Joseph Schumpeter, the renowned analyst and advocate of capital- ism, asserted that the hallmark of capitalism is innovation: “Thesweeping out of old products, old enterprises, and old organizationalforms by new ones.” He referred to this process as “creative destruc-tion.” In capitalism, therefore, the only survivors are those whoconstantly innovate and develop new products and processes to replacethe old ones. Small businesses are largely thought to be more innovative than larger firms for three reasons: a lack of entrenched bureaucracy, more competi-tive markets, and stronger incentives (such as personal rewards). Smallbusinesses are indeed crucial innovators in today’s economy and are thetechnological leaders of many industries. But the conventional wisdom—that small businesses are the cornerstone of innovative activity and thatlarge firms are too big and bureaucratic to make significant innovations—is false. Both small and large firms make significant innovations, and bothtypes of firms are critical to the success of today’s economy.
FEDERAL RESERVE BANK OF KANSAS CITY Schumpeter asserted that larger firms are better positioned to make innovations, especially if operating in a concentrated market (such as amonopoly or a market in which only a few firms dominate). Severalconcepts underlie his reasoning (Vossen; Symeonidis). Research and development (R&D) expenditures involve very large fixed (sunk) costs. R&D costs can be recovered only with a large salesvolume, so that the costs can be spread over a large number of items.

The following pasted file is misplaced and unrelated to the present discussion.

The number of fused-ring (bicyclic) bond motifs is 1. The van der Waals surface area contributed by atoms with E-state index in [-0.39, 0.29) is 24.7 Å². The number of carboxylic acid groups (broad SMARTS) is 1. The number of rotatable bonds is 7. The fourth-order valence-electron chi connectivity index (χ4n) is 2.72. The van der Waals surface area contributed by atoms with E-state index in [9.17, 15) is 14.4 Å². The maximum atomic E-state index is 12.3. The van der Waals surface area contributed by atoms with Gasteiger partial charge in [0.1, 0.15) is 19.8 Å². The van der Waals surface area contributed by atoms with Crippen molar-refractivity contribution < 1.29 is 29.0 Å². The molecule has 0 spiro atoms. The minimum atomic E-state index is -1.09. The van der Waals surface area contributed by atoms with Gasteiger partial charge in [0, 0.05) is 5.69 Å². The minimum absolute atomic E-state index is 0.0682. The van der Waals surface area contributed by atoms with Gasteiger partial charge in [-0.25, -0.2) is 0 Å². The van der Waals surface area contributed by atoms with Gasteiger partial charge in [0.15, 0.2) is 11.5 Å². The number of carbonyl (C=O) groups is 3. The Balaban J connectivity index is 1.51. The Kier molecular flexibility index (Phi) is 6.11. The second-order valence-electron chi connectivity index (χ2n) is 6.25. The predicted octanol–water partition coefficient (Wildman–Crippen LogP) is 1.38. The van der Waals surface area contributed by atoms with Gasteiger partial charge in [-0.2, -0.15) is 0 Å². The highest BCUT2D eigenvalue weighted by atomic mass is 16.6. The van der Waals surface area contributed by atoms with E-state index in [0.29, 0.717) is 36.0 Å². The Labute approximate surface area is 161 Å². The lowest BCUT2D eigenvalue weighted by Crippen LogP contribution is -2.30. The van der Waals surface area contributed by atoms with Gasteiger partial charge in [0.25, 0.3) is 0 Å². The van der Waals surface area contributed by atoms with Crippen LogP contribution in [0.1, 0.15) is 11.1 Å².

Further, larger firms generally have better access to external financing, andmonopolistic firms, which tend to be larger, have better access to internalfinancing because of their generally higher profitability. Larger firms alsohave a greater capacity to undertake several R&D projects at once and,hence, dilute the risk of any one project in a diversified portfolio. There are several other advantages to innovation at large firms beyond financing and managing R&D. Large firms tend to have estab-lished reputations and name recognition, which make it easier to enternew markets and/or established marketing channels. Thus, larger firmsare often better able to take advantage of innovations through produc-tion and sale. In addition, having a large number of colleagues, which ismore likely at a large firm, facilitates a division of labor and the solutionof problems (for example, by seeking the assistance of colleagues) andincreases the likelihood that “serendipitous discoveries [are] recognizedas important” (Vossen). Finally, many of the largest firms operate inindustries in which only a few firms operate or dominate the market.
For the most part, these firms do not compete with one another on thebasis of price, but rather on the basis of quality and product differentia-tion. Given this market structure, large firms may, therefore, havegreater incentive to innovate.
While large-firm strengths are mostly material in nature, small-firm strengths are mostly behavioral (Vossen). Perhaps the most criticalstrength is the lack of an entrenched bureaucracy that often characterizeslarger firms. An entrenched bureaucracy can lead to long chains ofcommand and subsequent communication inefficiency, inflexibility, andloss of managerial coordination. Further, small firms, to the extent thatthey operate in more competitive environments, may have a greaterincentive to innovate so as to stay ahead of rivals. Finally, because own-ership and management are more likely to be intertwined at smaller ECONOMIC REVIEW • SECOND QUARTER 2007 firms, the personal rewards of potential innovators are higher. As arelated factor, smaller firms may be better able to structure contracts toreward performance (Zenger).